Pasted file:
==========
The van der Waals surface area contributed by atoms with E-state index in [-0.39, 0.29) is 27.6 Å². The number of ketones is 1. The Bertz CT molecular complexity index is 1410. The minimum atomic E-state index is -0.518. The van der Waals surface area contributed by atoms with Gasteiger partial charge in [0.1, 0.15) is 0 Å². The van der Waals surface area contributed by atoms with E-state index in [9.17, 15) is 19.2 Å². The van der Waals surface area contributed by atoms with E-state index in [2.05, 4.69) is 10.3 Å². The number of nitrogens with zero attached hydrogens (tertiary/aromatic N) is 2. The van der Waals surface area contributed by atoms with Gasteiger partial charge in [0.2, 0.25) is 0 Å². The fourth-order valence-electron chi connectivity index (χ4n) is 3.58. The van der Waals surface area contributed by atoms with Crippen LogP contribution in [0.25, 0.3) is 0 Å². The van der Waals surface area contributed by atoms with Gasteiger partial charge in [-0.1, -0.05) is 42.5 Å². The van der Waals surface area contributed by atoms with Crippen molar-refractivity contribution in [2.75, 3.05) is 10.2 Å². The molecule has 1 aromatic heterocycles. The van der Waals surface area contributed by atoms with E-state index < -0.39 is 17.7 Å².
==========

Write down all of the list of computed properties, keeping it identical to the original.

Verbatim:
The van der Waals surface area contributed by atoms with E-state index in [-0.39, 0.29) is 27.6 Å². The number of ketones is 1. The Bertz CT molecular complexity index is 1410. The minimum atomic E-state index is -0.518. The van der Waals surface area contributed by atoms with Gasteiger partial charge in [0.1, 0.15) is 0 Å². The van der Waals surface area contributed by atoms with E-state index in [9.17, 15) is 19.2 Å². The van der Waals surface area contributed by atoms with E-state index in [2.05, 4.69) is 10.3 Å². The number of nitrogens with zero attached hydrogens (tertiary/aromatic N) is 2. The van der Waals surface area contributed by atoms with Gasteiger partial charge in [0.2, 0.25) is 0 Å². The fourth-order valence-electron chi connectivity index (χ4n) is 3.58. The van der Waals surface area contributed by atoms with Crippen LogP contribution in [0.25, 0.3) is 0 Å². The van der Waals surface area contributed by atoms with Gasteiger partial charge in [-0.1, -0.05) is 42.5 Å². The van der Waals surface area contributed by atoms with Crippen molar-refractivity contribution in [2.75, 3.05) is 10.2 Å². The molecule has 1 aromatic heterocycles. The van der Waals surface area contributed by atoms with E-state index < -0.39 is 17.7 Å².